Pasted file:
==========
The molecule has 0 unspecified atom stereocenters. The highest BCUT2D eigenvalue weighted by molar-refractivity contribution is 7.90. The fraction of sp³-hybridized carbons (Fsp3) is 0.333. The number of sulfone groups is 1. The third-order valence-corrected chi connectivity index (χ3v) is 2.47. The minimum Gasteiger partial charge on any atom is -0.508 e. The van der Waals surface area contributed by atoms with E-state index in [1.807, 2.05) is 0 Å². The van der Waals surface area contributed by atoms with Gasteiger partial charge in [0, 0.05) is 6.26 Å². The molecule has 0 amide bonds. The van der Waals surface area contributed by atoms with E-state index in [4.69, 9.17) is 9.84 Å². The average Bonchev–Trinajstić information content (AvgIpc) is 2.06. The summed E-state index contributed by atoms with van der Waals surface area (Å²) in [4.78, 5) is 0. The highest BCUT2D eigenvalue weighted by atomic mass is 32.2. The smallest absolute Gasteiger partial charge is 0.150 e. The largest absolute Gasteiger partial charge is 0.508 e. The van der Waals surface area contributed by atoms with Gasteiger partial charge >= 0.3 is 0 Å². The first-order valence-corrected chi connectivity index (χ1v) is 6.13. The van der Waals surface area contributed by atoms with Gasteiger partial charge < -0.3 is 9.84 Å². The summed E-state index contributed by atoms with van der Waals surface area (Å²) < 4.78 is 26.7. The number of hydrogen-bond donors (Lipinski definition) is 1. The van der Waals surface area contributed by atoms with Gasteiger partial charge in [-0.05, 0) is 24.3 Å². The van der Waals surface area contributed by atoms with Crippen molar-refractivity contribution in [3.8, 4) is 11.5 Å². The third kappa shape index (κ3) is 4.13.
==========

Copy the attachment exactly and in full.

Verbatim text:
The molecule has 0 unspecified atom stereocenters. The highest BCUT2D eigenvalue weighted by molar-refractivity contribution is 7.90. The fraction of sp³-hybridized carbons (Fsp3) is 0.333. The number of sulfone groups is 1. The third-order valence-corrected chi connectivity index (χ3v) is 2.47. The minimum Gasteiger partial charge on any atom is -0.508 e. The van der Waals surface area contributed by atoms with E-state index in [1.807, 2.05) is 0 Å². The van der Waals surface area contributed by atoms with Gasteiger partial charge in [0, 0.05) is 6.26 Å². The molecule has 0 amide bonds. The van der Waals surface area contributed by atoms with E-state index in [4.69, 9.17) is 9.84 Å². The average Bonchev–Trinajstić information content (AvgIpc) is 2.06. The summed E-state index contributed by atoms with van der Waals surface area (Å²) in [4.78, 5) is 0. The highest BCUT2D eigenvalue weighted by atomic mass is 32.2. The smallest absolute Gasteiger partial charge is 0.150 e. The largest absolute Gasteiger partial charge is 0.508 e. The van der Waals surface area contributed by atoms with Gasteiger partial charge >= 0.3 is 0 Å². The first-order valence-corrected chi connectivity index (χ1v) is 6.13. The van der Waals surface area contributed by atoms with Gasteiger partial charge < -0.3 is 9.84 Å². The summed E-state index contributed by atoms with van der Waals surface area (Å²) < 4.78 is 26.7. The number of hydrogen-bond donors (Lipinski definition) is 1. The van der Waals surface area contributed by atoms with Gasteiger partial charge in [-0.05, 0) is 24.3 Å². The van der Waals surface area contributed by atoms with Crippen molar-refractivity contribution in [3.8, 4) is 11.5 Å². The third kappa shape index (κ3) is 4.13.